The methods, the best methods to obtain the end desired, both at the point of production, where the supply is found, and at the point of consumption to which this supply is to be transported, must be discovered by the actual results which the various methods that have been tried have produced, or were found to be most advantageous and most successful. Many plans have been suggested and tried out, but it must remain for experience to demonstrate and determine which of these is best and most likely to secure advantageous benefits.

The remaining question is the part the Government is called upon to perform to reap the most possible results and make the farm-to-table movement popular and profitable. The Government is more ready to act than either producer or consumer seem to be; to extend every privilege and afford every accommodation which postal enterprise or the public purse can provide, that this, in some sense paternal relation of government to people in benevolent provision for their welfare, may secure all that its most sanguine projectors ever hoped to accomplish. It has the support of Congress, and the Postmaster General has omitted no word or act which could in any manner contribute to its success and stands ready to do the utmost that his great office and his great opportunity afford, to make this measure a benefit and a boon to all the people.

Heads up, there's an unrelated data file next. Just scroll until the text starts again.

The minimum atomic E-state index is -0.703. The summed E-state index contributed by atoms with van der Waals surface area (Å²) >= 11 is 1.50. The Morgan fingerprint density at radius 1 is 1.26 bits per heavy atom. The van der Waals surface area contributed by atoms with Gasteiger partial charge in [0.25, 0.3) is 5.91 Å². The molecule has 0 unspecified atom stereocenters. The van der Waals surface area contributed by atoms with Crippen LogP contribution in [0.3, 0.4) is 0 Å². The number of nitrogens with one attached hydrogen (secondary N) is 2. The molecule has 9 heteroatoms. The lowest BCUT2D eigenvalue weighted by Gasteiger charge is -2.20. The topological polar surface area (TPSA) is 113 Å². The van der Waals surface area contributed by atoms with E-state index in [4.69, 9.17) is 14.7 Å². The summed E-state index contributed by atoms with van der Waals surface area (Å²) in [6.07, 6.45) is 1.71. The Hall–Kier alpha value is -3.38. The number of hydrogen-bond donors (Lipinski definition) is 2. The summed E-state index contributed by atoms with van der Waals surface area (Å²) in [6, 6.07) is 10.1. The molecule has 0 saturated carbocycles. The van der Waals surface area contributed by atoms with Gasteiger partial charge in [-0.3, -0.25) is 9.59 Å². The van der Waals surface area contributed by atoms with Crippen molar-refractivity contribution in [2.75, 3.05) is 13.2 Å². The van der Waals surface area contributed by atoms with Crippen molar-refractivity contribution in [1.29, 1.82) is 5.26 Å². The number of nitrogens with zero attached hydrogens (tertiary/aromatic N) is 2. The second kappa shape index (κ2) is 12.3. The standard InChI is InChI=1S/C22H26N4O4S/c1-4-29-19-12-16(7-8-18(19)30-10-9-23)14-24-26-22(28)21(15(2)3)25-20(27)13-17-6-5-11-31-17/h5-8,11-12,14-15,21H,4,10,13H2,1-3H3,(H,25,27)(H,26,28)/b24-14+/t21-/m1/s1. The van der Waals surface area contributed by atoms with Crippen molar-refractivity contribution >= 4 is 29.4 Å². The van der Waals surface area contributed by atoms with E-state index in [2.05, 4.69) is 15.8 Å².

The readjustment of prices will come, and the remedy appear, when the elimination of so much handling, packing, repacking and distributing with its consequent loss and its increased cost, decreases the cost which the consumer has to meet for all this added labor, and for which he pays the price, and from which burden the parcel post by its direct and better system of exchange aims to free and relieve him.

Postal Service in Alaska

Alaska is so far off that its interests do not commonly concern the people to any great extent. The Government, however, takes a more paternal view of its only territorial possession in North America, and has paid particular attention to its progress and development, especially in postal affairs and the means of communication among the people. Alaska has now 170 post offices of which 45 have money order facilities. It has 21 star routes with an aggregate length of 4,544 miles and an annual travel of[58] 249,331.10 miles. Annual rate of expenditure, $260,518.50. Average rate of cost per mile traveled, $1.04. Average number of trips per week, 52.

Standardization in Post Office Methods

During this administration a very important change was made in the management and conduct of the larger post offices of the country. It was found that the delivery of parcel post matter by vehicle was costing from 1 to 6 cents each. Investigation showed that this varying cost was largely due to lack of uniformity in methods and equipment and that the need of standardization extended to every branch of post office service. Postal experts were accordingly sent to all sections of the country to study existing methods and recommend necessary changes. As a result, unnecessary independent divisions in post offices were eliminated and two divisions established, one in charge of records, accounts and financial services, the other to have charge of the mail handling operations. The personnel of the offices also received attention, that as far as possible, clerks could be assigned to the duties for which they were best fitted. Subsequent investigation confirmed the advantage of such standardization, and the large post offices which handle 75 per cent of the nation’s mail, have now been brought under such improved control that the benefit which such intelligent methods, properly carried out, should naturally develop, has been abundantly shown.

Postal Savings Circulars in Foreign Tongues